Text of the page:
If the president fulfills his promise to revalue the CPI, he faces for this year and the next big expenses advised against by Brussels

<img width="3072" height="2048" class="ue-c-article__image" alt="Plenary at the Congress deputies Control of the Government lt; HIT> Pedro lt; / HIT gt; sanchez entering the Hemicycle” src=”https://e00-elmundo.uecdn.es/assets/multimedia/imagenes/2021/06/14/16236980350029.jpg”>
Plenary at the Congress deputies Control of the Government lt; HIT> Pedro lt; / HIT gt; sanchez entering the HemicycleDani DuchWORLD

The government of Pedro Sanchez It will have to face an important political and economic dilemma in the preparation of the Budgets for 2022, if it wants to fulfill its promises to pensioners and employees and the public. Either comply with them, or collide with the European Commission.

The Bank of Spain announced yesterday that it expects an average inflation in 2021 of 1.9%, much higher than the 0.9% that has risen to pensioners and public employees this year. Therefore, if the Bank of Spain is correct and the Government wants to guarantee purchasing power for both, it must increase 1% to both groups with an additional cost of about 1,300 million for pensioners and another 1,400 for public employees.

But there is more. The Minister of Social Security, Jos Luis Escriv, defends based on the CPI of the previous year for the rise of the following year, so that pensions should revalue about 2%! in 2022. And the Minister of Territorial Policy, Miquel Iceta, try the same with public employees. The joint effort may approach the cost of 5,500 million only that year for the public coffers, which, moreover, would remain structurally, despite the fact that, according to the stability plans presented to Brussels, no country has a chronic deficit greater than that of Spain, more than 5% of the Gross Domestic Product over a long period.

Raising pensions and public salaries would logically be expected and appreciated by retirees and civil servants, who claim losses in purchasing power in recent years, but will deepen the hole in the public accounts and generate a conflict with Brussels.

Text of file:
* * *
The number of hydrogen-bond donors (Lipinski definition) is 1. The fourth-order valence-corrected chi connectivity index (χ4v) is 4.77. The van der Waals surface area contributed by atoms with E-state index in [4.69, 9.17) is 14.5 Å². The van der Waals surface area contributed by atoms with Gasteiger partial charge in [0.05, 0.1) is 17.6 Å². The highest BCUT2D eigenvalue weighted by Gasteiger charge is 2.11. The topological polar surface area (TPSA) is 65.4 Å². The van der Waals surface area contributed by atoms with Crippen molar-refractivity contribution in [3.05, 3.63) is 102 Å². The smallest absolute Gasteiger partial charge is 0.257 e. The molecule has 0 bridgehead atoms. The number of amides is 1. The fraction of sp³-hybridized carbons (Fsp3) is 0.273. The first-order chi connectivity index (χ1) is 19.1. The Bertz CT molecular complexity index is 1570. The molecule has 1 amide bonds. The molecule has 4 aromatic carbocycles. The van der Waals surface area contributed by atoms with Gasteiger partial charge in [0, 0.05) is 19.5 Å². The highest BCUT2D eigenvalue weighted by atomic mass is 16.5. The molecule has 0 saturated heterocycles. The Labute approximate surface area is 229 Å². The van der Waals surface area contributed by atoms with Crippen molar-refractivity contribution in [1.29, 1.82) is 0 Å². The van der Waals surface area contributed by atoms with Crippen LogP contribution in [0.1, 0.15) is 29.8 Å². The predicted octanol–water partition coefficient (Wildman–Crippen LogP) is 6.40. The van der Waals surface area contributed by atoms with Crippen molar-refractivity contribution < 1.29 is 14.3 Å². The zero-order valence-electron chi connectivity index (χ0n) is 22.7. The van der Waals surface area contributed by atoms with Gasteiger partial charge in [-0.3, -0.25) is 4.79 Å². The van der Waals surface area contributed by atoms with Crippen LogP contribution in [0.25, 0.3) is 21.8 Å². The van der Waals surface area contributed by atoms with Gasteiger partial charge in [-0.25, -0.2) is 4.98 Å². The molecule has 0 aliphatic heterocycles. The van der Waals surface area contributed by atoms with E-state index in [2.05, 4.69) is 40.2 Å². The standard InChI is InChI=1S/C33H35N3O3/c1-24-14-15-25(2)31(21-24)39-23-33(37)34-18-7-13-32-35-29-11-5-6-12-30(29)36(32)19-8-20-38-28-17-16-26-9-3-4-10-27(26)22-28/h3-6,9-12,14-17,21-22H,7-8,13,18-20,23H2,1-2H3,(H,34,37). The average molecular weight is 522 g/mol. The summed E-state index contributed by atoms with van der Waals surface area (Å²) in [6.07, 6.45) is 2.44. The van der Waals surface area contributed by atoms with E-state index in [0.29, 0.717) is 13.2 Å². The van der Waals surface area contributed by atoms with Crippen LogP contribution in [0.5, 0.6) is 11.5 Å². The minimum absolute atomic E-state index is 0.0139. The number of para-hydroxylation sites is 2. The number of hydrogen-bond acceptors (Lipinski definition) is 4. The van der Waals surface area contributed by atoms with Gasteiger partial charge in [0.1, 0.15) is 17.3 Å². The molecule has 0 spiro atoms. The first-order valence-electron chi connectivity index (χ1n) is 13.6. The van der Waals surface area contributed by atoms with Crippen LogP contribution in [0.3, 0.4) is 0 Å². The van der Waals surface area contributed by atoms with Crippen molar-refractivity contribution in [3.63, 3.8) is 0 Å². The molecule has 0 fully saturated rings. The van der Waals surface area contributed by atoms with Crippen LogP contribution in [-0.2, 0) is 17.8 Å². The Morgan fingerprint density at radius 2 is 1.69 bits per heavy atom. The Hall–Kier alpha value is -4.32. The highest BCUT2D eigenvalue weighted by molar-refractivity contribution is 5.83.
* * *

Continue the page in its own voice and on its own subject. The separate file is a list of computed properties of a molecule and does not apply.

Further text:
The European Commissioner for Economic Affairs, Paolo Gentiloni, already declared on June 2 to this newspaper that the most indebted countries should not raise public sector salaries or pensions now. According to Gentiloni, it is one thing that the euro deficit control rules have been suspended to increase specific expenses due to the pandemic and another that the countries with the greatest imbalances are thrown into more structural expenditures. In his opinion, with such high debts and deficits, the priority should not be these increases in structural spending, but rather those connected to the proper use of European funds.

Already last year the governor of the Bank of Spain, Pablo Hernndez de Cos, unsuccessfully warned about the risk of increasing these items, especially for civil servants, as long as the strong deficit generated by the pandemic is not wiped out. Community sources consulted bet that the items for pensioners and public employees will be examined with particular emphasis, because they constitute a touchstone to measure the political will of governments to combat the deficit.

Another test for the European Commission will be the reform of the pension system in which, according to Escriv himself, it would be necessary to delay the effective retirement age and other adjustments to save the equivalent of about 30,000 million euros today. However, the Minister of Social Rights and new leader of Podemos, Ione Belarra, ruled last Sunday in the opposite direction by adopting after his election as successor to Pablo Iglesias, on pensions with a program in which we stop delaying the retirement age and advance it, with decent pensions for the elderly who have been working all their lives. Advancing the retirement age would not only violate the lack of specificity in the Recovery Plan presented to Brussels, but would also exacerbate the imbalance in the Social Security system. Many promises of all kinds within the Coalition Government.

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